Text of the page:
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Closure of facilities poised to increase sporting divide

By 18 November 2020No Comments
(OSS Research Assistant)
So after a week when Scotland celebrated winning a football match that took the country’s men’s team to a first major finals in 22 years, we find ourselves again asking why more of us are being denied the opportunity to take part in sport activity.
With the announcement from the First Minister that 11 local authority areas are moving into Tier 4 of COVID protection levels at 6pm on Friday night, people in these areas will again experience a sudden stop to activity as the doors remain closed to local facilities. We understand why, and share the need to ensure we can reduce the spread of coronavirus. Yet, the most recent research from UKACTIVE has shown the sport and leisure sector in the UK to be the cause of only 0.99 COVID-19 cases per 100,000 visits, with over 45 million visits to sport and leisure sites recorded between July 25th and October 11th.
We also know that sport and leisure provides numerous mental and physical health benefits, and the ability to be involved in regular activity plays a hugely important role in improving the quality of life of millions of people across Scotland. So one would think that it was a key consideration at this time of particularly mental health concerns. The OSS research produced last year, by OSS Head of Research Nick Rowe, ‘Sport Participation in Scotland: Trends and Future Prospects‘, showed that Scotland had become a ‘Divided Nation’, where an increasing number of people who relied on public sport and leisure facilities were losing access to activity. Professor Tess Kay’s 2020 research ‘Sport and Social Inequalities’ revealed that the greatest barrier to regular sport activity in Scotland was poverty.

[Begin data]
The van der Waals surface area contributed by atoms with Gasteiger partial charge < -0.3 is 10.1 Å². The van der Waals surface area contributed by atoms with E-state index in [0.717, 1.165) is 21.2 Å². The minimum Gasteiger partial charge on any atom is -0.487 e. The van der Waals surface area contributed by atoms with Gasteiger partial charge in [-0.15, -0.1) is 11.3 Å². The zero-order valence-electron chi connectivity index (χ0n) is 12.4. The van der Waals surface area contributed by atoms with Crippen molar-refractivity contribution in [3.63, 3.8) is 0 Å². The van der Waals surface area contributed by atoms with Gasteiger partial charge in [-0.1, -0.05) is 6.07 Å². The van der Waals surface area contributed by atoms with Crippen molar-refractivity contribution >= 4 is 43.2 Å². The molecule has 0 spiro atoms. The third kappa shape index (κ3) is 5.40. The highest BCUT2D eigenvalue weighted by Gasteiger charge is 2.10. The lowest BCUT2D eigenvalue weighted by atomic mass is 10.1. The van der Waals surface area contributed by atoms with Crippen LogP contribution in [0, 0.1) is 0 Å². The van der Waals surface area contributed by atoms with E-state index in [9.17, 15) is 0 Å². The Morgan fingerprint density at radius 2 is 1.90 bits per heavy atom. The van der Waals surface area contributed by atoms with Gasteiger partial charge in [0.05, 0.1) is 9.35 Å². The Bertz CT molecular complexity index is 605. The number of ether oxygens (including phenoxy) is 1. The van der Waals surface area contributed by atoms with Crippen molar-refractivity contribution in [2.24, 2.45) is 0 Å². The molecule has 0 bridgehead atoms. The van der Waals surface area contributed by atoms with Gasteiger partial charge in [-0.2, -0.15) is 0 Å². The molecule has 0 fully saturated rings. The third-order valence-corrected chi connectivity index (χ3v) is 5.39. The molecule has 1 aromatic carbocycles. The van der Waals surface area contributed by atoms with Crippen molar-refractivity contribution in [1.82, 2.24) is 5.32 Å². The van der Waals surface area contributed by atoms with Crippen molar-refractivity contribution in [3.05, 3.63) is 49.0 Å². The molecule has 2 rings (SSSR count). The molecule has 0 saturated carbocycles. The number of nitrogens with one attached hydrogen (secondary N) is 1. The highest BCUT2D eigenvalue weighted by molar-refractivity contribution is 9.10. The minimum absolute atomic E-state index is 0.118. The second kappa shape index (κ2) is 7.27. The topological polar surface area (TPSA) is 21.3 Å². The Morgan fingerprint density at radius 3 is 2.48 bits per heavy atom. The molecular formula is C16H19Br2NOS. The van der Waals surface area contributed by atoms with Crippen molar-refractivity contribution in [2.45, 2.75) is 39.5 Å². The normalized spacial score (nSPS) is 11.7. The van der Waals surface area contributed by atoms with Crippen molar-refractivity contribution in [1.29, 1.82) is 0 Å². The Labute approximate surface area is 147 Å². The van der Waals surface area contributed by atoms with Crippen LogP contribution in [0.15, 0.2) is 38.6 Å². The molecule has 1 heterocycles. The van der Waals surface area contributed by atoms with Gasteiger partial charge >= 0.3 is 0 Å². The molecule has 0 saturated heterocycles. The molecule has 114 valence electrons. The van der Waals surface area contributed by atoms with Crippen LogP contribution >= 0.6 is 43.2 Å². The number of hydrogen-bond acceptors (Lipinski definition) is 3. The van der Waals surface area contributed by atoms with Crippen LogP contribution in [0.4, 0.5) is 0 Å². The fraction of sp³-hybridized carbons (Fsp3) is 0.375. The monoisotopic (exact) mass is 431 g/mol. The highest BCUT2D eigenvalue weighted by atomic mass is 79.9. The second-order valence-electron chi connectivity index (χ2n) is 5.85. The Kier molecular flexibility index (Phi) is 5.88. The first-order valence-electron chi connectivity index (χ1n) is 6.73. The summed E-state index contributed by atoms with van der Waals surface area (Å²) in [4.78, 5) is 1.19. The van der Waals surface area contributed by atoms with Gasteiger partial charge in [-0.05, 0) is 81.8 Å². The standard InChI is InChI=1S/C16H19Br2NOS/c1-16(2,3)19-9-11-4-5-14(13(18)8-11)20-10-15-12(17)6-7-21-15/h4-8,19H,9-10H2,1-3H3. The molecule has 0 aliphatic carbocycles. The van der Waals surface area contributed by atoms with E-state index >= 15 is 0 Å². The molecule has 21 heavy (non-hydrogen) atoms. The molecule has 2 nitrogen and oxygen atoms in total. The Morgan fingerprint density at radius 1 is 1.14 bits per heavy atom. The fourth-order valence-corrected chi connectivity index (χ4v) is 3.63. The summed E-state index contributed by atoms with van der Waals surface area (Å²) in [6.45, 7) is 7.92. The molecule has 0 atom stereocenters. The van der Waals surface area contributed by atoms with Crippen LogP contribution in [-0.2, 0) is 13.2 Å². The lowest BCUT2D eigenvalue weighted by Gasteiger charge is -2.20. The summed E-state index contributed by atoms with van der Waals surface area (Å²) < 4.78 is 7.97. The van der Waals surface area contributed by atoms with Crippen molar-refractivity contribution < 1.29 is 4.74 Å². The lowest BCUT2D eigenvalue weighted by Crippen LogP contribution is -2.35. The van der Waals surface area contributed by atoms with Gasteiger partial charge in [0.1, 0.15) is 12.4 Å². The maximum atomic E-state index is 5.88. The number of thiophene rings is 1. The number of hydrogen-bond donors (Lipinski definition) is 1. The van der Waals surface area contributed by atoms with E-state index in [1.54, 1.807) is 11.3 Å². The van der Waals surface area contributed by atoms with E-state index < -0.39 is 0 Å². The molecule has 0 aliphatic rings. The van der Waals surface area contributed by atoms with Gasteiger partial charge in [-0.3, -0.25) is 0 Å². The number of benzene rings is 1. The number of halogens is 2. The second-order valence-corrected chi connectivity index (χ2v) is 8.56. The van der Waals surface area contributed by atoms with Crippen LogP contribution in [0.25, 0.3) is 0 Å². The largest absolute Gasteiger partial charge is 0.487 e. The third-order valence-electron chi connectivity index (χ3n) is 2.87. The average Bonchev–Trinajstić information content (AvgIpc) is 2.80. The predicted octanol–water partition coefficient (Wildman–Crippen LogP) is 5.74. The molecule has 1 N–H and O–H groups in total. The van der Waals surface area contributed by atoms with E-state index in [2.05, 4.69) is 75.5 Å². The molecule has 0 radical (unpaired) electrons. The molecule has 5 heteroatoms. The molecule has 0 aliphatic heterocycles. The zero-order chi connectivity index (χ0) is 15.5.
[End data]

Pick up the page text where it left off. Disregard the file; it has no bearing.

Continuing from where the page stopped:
The impact of sport and leisure centres and activities being locked down for much of this year is expected to accelerate that trend, and with over 100 facilities expected never to re-open the damage to the health and wellbeing of the entire population will not be short-term in a time where it should be more important than anything to keep everyone healthy. 
With the increasing drain and costs of NHS resources, sport and leisure is an obvious area for the government to support and build to instead reverse those trends and keep up with the ever-increasing demands for the population. Through increased access and prescription sport and recreation can be the secret weapon to prevention of illness and also improving the lives of people with serious health conditions such as obesity, diabetes and heart and lung conditions, providing active rehabilitation that enables longer, healthier lives. We were already making it difficult for people to access facilities and now we appear intent on closing more community facilities, and removing those lifeline ties to physical, mental and social benefits, and push more people towards an inactive lifestyle.
Recognition of the importance of sport and recreation to people’s lives has been noticeable by its absence from Scottish Government daily updates throughout the entire pandemic, and despite many countries around the world putting community sport at the heart of Covid-19 recovery, Scotland has gone the other way. New restrictions in Scotland are not only a devastating blow to the sport and leisure sector who have worked extremely hard and invested significant money to remodel facilities and ensure the highest levels of cleanliness, social distancing and safety, but they are a real blow to the health of the nation.
The OSS is busy, meanwhile, collating the evidence to help the government and stakeholders understand the links between all forms of sport activity and the nation’s health as we strive to shape much-needed improvements to the quality of life for all.